Zillow Group’s bet on instant homebuying boosted its second-quarter revenues 84 percent to $599.6 million, the company said Wednesday.
Revenue for Zillow Offers — which debuted last year — totaled $248.9 million for the quarter. Meanwhile, Zillow Mortgages revenue rose 40 percent to $26.9 million.
In a statement, co-founder and CEO Rich Barton described demand for Zillow Offers as “incredibly impressive” and said the program is on track to hit an annualized run rate of $1 billion in revenue. Zillow said more than 69,000 homeowners requested an offer from Zillow to purchase their home during the second quarter, up 94 percent from the prior quarter.
“We’re in the early stages of a bold expansion of our company that opens up exciting opportunities for our customers, partners, shareholders and employees,” Barton said.
Despite the iBuying program’s impressive run, Zillow Offers comes at a price.
Zillow said its second-quarter losses widened to roughly $72 million, compared to just $3 million last year. The Homes segment accounted for most of those losses — some $71.1 million, up from $10.1 million a year ago.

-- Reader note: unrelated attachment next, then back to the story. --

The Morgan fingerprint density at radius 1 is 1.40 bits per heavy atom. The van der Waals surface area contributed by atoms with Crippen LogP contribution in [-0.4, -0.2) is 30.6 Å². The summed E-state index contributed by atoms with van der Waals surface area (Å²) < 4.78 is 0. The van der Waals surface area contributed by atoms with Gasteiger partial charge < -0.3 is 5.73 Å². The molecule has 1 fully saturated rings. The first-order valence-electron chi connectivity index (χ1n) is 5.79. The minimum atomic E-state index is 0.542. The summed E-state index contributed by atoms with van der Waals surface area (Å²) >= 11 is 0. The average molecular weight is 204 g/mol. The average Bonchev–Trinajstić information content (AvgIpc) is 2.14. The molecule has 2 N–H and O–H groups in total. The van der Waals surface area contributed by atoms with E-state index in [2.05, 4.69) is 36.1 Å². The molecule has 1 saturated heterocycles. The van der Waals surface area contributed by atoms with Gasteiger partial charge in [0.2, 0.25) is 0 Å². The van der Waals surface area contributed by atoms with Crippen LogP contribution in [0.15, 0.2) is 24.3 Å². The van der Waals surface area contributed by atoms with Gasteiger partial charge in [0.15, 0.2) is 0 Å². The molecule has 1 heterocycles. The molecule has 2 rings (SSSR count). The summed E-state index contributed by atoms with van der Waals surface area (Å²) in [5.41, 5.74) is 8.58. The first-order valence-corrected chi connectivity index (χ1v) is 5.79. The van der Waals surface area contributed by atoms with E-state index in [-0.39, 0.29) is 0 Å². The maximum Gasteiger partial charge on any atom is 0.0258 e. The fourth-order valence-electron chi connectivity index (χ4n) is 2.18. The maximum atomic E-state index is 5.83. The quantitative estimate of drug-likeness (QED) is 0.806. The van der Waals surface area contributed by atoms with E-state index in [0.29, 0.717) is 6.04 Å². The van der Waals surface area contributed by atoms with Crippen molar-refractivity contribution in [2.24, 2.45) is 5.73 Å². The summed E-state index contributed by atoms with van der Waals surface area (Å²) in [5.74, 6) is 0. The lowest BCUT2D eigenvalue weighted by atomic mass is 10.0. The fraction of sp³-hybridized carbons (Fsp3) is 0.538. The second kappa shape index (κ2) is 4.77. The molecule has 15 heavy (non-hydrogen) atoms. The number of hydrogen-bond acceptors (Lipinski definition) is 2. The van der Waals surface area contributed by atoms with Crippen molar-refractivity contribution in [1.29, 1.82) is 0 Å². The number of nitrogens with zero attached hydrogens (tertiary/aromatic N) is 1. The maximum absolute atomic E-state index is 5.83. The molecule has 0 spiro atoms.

Zillow said it made $1,578 on each home it sold during the quarter. “Over time, our unit economics should benefit more from other adjacent services, like mortgage origination, title and escrow,” Barton said in a letter to shareholders.
Until now, the Seattle-based listings giant has made the bulk of its money by selling ads to agents via Premier Agent. Last year, as revenue growth from Premier Agent started to drop, the company bet heavily iBuying and mortgages — though investors haven’t been completely swayed by the pivot. Zillow’s stock closed at $49.56 a share, compared to $65.57 a share in June 2018.
Steve Eisman — who bet against the subprime mortgage market before the downturn — has a short position in Zillow, which he told The Real Deal in July he believes is running out of ideas to grow its home-listing business.
On Wednesday, Zillow said Premier Agent has normalized. But revenue for the program was relatively flat at $231.9 million, compared to last year’s $230.8 million.
Barton has described Zillow’s plan to buy homes and offer mortgages as a moonshot opportunity.
“We are dreaming of our own moon landing,” he said during an earnings call Wednesday. “In Q2, we stepped on the gas, launching seven markets — a rate we [intend] to match in Q3.”
Since the start of the year, Zillow has expanded Zillow Offers to seven more cities; on Wednesday, it said it would add four more by mid-2020 for a total of 26, including Cincinnati, Tucson, Oklahoma City, and Jacksonville.